The layers checking out their winter scene. 


This was our final week of veggie harvest and markets, and Alex was also able to run the disks over the majority of our remaining beds not already under cover crop. The vibrant and assorted colors of the growing veggie beds have been replaced with dark brown soil and green cover crop, and to the eye, the slate has been wiped clean for the winter. We rest assured that the swirl of life in the soil, under the surface, continues at least a bit longer into the late fall, until hard freezes really set in. The winter rye cover crop is happy with this weather, and has put on a lovely thick green flush this fall.

There is just one more cow to breed in our little dairy, and if we can get her taken care of in the next few weeks, we should have a nice spring and summer calving season next year. Pearl was the first cow to deliver a calf this spring, and we thought we had bred her successfully a few months after that. However, she repeatedly showed the initial signs of coming into heat each month, without every really following through with the whole process. I asked Dr. Major, from Green Mt. Bovine Clinic, to come out and do ultrasound pregnancy checks on the cows, and in that process he determined that Pearl had a case of Pyometra. We treated her with two doses of Lutalyse to help her cycle properly and flush her uterus, and we are now waiting for her first natural cycle to attempt to breed her. Pearl retained her placenta after delivering her bull calf Prince this spring, and it seems that that complication was the probable cause of her challenges in breeding this summer and fall. Pearl is our best cow in the dairy at this point, we look forward to years of working with her, and we are confident that she will have a full recovery from this process.

Timbers, Trees and Horses

This has been the first week of an incredible stretch of programing in the Learn to Farm Program, with a third of the class spending their first week in the timber-frame shop, another third of the class in the woods for a few days of The Game of Logging, and the last third of the class at Fair Winds Farm in Brattleboro learning to drive draft horses. The schedule will rotate over the next few weeks to get every student their week in all three areas, and have everyone ready for the work of the winter.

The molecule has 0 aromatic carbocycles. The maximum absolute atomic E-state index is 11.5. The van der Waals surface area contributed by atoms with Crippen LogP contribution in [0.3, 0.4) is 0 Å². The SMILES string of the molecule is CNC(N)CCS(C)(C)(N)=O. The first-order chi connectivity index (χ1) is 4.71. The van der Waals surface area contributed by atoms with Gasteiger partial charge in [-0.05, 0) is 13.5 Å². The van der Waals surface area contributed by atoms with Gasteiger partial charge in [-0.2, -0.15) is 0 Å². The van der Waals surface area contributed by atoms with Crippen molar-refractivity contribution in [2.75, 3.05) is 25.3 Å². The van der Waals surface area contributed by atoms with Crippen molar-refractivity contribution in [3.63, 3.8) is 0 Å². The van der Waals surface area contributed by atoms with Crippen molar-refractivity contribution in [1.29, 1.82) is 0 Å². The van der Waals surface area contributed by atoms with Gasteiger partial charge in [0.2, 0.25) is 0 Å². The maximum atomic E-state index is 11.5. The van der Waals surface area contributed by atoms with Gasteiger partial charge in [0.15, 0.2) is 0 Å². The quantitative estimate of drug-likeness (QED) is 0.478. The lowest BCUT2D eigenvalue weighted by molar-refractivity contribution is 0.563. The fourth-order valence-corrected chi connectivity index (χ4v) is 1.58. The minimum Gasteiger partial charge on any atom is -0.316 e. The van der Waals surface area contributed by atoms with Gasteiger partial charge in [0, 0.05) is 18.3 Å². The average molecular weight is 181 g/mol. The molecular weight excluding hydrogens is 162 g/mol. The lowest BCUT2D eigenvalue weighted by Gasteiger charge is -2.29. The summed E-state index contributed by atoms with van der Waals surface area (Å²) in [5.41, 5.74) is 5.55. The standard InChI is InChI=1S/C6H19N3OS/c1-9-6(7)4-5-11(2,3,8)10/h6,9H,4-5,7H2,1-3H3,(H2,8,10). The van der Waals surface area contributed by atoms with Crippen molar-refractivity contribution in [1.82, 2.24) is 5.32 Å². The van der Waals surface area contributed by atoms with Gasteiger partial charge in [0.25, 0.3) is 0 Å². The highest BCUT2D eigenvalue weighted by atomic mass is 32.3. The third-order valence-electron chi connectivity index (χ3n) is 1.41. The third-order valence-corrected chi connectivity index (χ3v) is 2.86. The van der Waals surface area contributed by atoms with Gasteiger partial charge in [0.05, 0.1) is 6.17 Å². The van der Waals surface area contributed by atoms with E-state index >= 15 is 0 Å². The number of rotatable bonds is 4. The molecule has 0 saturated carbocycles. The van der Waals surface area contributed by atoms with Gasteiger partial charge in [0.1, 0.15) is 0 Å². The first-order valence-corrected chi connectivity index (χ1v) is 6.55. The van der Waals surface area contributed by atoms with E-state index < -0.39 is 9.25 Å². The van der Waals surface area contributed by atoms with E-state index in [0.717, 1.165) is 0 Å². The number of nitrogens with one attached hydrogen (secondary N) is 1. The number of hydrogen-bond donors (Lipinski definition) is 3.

The greenhouse is a timber-frame shop now.

These are really wonderful weeks in the fall schedule, introducing our students to some really captivating skills and exciting instructors, and highlighting some of the true depth of the Learn to Farm Program. The bulk of our time in the late fall, and most of the winter, is spent logging, making firewood, and chiseling out the timber-frame. Livestock chores continue and we have some great classroom time too, but firewood and timbers move firmly into our focus.

This week saw another round of pig loading, and this time we were unable to load four of the ten pigs left to go. The pigs were super flighty about the process, executed some incredible escape maneuvers, and refused to have anything to do with us by the time we gave up. We have made some changes to the loading setup, moved food and water into the transport trailer, and we will give it another shot in a couple of days.